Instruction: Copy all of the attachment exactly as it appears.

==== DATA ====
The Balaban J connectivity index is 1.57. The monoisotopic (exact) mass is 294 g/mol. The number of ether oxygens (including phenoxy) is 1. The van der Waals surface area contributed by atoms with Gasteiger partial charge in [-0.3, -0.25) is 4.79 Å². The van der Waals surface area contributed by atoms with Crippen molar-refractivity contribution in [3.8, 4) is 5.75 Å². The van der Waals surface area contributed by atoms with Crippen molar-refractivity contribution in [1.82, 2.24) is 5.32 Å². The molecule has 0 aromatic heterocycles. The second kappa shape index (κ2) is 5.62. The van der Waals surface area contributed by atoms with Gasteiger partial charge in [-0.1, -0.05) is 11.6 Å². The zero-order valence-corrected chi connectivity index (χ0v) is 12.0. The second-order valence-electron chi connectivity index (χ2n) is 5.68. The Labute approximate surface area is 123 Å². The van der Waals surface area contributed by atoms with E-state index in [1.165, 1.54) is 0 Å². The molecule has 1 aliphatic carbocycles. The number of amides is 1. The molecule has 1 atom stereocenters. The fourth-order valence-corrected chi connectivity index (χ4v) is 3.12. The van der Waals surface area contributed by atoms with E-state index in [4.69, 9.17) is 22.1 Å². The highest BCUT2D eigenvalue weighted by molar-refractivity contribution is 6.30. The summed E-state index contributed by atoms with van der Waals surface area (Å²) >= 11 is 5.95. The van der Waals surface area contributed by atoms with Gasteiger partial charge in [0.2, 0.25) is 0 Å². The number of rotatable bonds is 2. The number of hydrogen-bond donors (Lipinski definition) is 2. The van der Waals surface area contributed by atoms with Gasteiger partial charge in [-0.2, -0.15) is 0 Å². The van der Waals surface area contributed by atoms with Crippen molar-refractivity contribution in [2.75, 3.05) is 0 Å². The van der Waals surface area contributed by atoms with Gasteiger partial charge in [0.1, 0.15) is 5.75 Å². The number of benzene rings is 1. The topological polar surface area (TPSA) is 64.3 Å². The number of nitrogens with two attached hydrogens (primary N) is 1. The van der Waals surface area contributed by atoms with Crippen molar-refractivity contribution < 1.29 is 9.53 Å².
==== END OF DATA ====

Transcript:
The Balaban J connectivity index is 1.57. The monoisotopic (exact) mass is 294 g/mol. The number of ether oxygens (including phenoxy) is 1. The van der Waals surface area contributed by atoms with Gasteiger partial charge in [-0.3, -0.25) is 4.79 Å². The van der Waals surface area contributed by atoms with Crippen molar-refractivity contribution in [3.8, 4) is 5.75 Å². The van der Waals surface area contributed by atoms with Crippen molar-refractivity contribution in [1.82, 2.24) is 5.32 Å². The molecule has 0 aromatic heterocycles. The second kappa shape index (κ2) is 5.62. The van der Waals surface area contributed by atoms with Gasteiger partial charge in [-0.1, -0.05) is 11.6 Å². The zero-order valence-corrected chi connectivity index (χ0v) is 12.0. The second-order valence-electron chi connectivity index (χ2n) is 5.68. The Labute approximate surface area is 123 Å². The van der Waals surface area contributed by atoms with E-state index in [1.165, 1.54) is 0 Å². The molecule has 1 aliphatic carbocycles. The number of amides is 1. The molecule has 1 atom stereocenters. The fourth-order valence-corrected chi connectivity index (χ4v) is 3.12. The van der Waals surface area contributed by atoms with E-state index in [4.69, 9.17) is 22.1 Å². The highest BCUT2D eigenvalue weighted by molar-refractivity contribution is 6.30. The summed E-state index contributed by atoms with van der Waals surface area (Å²) >= 11 is 5.95. The van der Waals surface area contributed by atoms with Gasteiger partial charge in [0.2, 0.25) is 0 Å². The number of rotatable bonds is 2. The number of hydrogen-bond donors (Lipinski definition) is 2. The van der Waals surface area contributed by atoms with Gasteiger partial charge in [-0.2, -0.15) is 0 Å². The van der Waals surface area contributed by atoms with Crippen molar-refractivity contribution in [2.75, 3.05) is 0 Å². The van der Waals surface area contributed by atoms with Gasteiger partial charge in [0.1, 0.15) is 5.75 Å². The number of benzene rings is 1. The topological polar surface area (TPSA) is 64.3 Å². The number of nitrogens with two attached hydrogens (primary N) is 1. The van der Waals surface area contributed by atoms with Crippen molar-refractivity contribution < 1.29 is 9.53 Å².